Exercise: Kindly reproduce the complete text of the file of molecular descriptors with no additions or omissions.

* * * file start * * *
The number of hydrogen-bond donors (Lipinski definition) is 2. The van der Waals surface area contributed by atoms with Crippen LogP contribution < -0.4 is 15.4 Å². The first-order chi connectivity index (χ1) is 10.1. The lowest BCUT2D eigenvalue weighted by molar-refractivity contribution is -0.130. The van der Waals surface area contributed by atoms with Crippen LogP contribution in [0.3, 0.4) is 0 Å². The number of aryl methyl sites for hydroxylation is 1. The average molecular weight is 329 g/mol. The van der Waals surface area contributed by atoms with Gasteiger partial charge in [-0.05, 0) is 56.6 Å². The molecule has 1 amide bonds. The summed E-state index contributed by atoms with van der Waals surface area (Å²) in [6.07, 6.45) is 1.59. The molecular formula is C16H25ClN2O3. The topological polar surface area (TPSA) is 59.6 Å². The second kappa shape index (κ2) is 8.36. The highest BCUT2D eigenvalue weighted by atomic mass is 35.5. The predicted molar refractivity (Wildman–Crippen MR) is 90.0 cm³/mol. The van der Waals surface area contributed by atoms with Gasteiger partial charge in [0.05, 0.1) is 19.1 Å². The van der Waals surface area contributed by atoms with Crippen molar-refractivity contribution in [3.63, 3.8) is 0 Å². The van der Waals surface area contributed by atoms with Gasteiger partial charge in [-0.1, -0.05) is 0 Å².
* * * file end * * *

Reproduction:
The number of hydrogen-bond donors (Lipinski definition) is 2. The van der Waals surface area contributed by atoms with Crippen LogP contribution < -0.4 is 15.4 Å². The first-order chi connectivity index (χ1) is 10.1. The lowest BCUT2D eigenvalue weighted by molar-refractivity contribution is -0.130. The van der Waals surface area contributed by atoms with Crippen LogP contribution in [0.3, 0.4) is 0 Å². The number of aryl methyl sites for hydroxylation is 1. The average molecular weight is 329 g/mol. The van der Waals surface area contributed by atoms with Gasteiger partial charge in [-0.05, 0) is 56.6 Å². The molecule has 1 amide bonds. The summed E-state index contributed by atoms with van der Waals surface area (Å²) in [6.07, 6.45) is 1.59. The molecular formula is C16H25ClN2O3. The topological polar surface area (TPSA) is 59.6 Å². The second kappa shape index (κ2) is 8.36. The highest BCUT2D eigenvalue weighted by atomic mass is 35.5. The predicted molar refractivity (Wildman–Crippen MR) is 90.0 cm³/mol. The van der Waals surface area contributed by atoms with Gasteiger partial charge in [0.05, 0.1) is 19.1 Å². The van der Waals surface area contributed by atoms with Crippen molar-refractivity contribution in [3.63, 3.8) is 0 Å². The van der Waals surface area contributed by atoms with Gasteiger partial charge in [-0.1, -0.05) is 0 Å².